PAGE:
The effects of fasting on aspects of thermal tolerance in juvenile shortnose sturgeon (Acipenser brevirostrum)

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University of New Brunswick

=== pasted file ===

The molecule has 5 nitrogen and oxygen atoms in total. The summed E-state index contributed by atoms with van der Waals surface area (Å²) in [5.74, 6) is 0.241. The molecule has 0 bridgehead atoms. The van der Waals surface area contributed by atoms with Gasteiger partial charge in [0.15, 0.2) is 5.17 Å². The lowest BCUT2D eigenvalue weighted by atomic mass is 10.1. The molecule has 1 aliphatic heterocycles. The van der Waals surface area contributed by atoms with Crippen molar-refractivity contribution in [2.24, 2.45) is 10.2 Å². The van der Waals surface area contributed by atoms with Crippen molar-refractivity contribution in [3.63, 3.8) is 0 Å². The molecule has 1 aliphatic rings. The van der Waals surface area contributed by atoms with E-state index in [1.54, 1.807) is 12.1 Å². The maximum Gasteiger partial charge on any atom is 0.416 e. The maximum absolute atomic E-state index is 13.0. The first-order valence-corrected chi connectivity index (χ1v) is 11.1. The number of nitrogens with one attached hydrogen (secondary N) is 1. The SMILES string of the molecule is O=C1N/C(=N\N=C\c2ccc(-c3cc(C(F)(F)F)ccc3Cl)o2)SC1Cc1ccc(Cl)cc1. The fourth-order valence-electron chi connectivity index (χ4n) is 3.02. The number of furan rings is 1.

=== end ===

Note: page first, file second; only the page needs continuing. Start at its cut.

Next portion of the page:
Sturgeon populations continue to decline because of damming of rivers (water diversion) and climate change. Both factors can affect the thermal profiles of the river, which can modify a species’ food resources. Studies on the stress response in sturgeon examine the impacts of a single stressor. The current study investigated the effects of food deprivation on the critical thermal tolerance (CTmax) and the physiology of shortnose sturgeon; the goal was to understand how fasting interacts with the physiological performance of sturgeon when challenged with am temperature stress. The CTmax and physiological responses of juvenile shortnose sturgeon fasted for one, three and seven days were investigated. CTmax did not change with increasing fasting levels. Plasma glucose, lactate and osmolality increased following thermal stress, but did not differ between different fasting periods. Overall, sturgeon can tolerate thermal stress well; however, the mechanism involved in thermal tolerance is unlikely related to nutritional status.